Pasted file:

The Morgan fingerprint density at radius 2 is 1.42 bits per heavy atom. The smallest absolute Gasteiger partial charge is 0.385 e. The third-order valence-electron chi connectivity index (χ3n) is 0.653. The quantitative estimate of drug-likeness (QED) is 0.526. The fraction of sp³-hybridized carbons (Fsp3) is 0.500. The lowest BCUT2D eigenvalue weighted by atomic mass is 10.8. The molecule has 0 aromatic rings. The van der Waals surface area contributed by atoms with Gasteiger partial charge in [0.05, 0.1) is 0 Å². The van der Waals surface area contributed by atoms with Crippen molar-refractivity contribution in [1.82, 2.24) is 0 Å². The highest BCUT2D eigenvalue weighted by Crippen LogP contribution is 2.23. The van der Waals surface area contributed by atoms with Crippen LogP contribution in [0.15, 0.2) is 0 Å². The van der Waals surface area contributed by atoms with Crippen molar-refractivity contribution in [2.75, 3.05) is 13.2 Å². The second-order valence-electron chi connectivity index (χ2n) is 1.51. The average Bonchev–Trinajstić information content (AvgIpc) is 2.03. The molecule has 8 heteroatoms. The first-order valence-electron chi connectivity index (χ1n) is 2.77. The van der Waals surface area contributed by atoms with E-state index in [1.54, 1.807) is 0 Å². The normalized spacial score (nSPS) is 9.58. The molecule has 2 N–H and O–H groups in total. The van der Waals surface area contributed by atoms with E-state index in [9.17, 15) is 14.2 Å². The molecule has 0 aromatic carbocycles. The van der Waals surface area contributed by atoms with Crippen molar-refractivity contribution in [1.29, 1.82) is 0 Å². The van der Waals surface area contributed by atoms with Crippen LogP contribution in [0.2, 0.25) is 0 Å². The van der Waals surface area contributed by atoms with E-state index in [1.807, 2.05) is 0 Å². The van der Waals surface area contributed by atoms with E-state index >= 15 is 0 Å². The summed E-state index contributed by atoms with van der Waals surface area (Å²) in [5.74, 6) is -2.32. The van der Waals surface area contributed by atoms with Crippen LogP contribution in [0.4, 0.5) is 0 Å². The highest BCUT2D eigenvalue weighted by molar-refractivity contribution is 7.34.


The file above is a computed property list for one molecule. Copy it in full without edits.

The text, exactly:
The Morgan fingerprint density at radius 2 is 1.42 bits per heavy atom. The smallest absolute Gasteiger partial charge is 0.385 e. The third-order valence-electron chi connectivity index (χ3n) is 0.653. The quantitative estimate of drug-likeness (QED) is 0.526. The fraction of sp³-hybridized carbons (Fsp3) is 0.500. The lowest BCUT2D eigenvalue weighted by atomic mass is 10.8. The molecule has 0 aromatic rings. The van der Waals surface area contributed by atoms with Gasteiger partial charge in [0.05, 0.1) is 0 Å². The van der Waals surface area contributed by atoms with Crippen molar-refractivity contribution in [1.82, 2.24) is 0 Å². The highest BCUT2D eigenvalue weighted by Crippen LogP contribution is 2.23. The van der Waals surface area contributed by atoms with Crippen LogP contribution in [0.15, 0.2) is 0 Å². The van der Waals surface area contributed by atoms with Crippen molar-refractivity contribution in [2.75, 3.05) is 13.2 Å². The second-order valence-electron chi connectivity index (χ2n) is 1.51. The average Bonchev–Trinajstić information content (AvgIpc) is 2.03. The molecule has 8 heteroatoms. The first-order valence-electron chi connectivity index (χ1n) is 2.77. The van der Waals surface area contributed by atoms with E-state index in [1.54, 1.807) is 0 Å². The normalized spacial score (nSPS) is 9.58. The molecule has 2 N–H and O–H groups in total. The van der Waals surface area contributed by atoms with E-state index in [9.17, 15) is 14.2 Å². The molecule has 0 aromatic carbocycles. The van der Waals surface area contributed by atoms with Crippen molar-refractivity contribution in [1.29, 1.82) is 0 Å². The van der Waals surface area contributed by atoms with Crippen LogP contribution in [0.2, 0.25) is 0 Å². The van der Waals surface area contributed by atoms with E-state index in [1.807, 2.05) is 0 Å². The van der Waals surface area contributed by atoms with E-state index >= 15 is 0 Å². The summed E-state index contributed by atoms with van der Waals surface area (Å²) in [5.74, 6) is -2.32. The van der Waals surface area contributed by atoms with Crippen LogP contribution in [0.4, 0.5) is 0 Å². The highest BCUT2D eigenvalue weighted by molar-refractivity contribution is 7.34.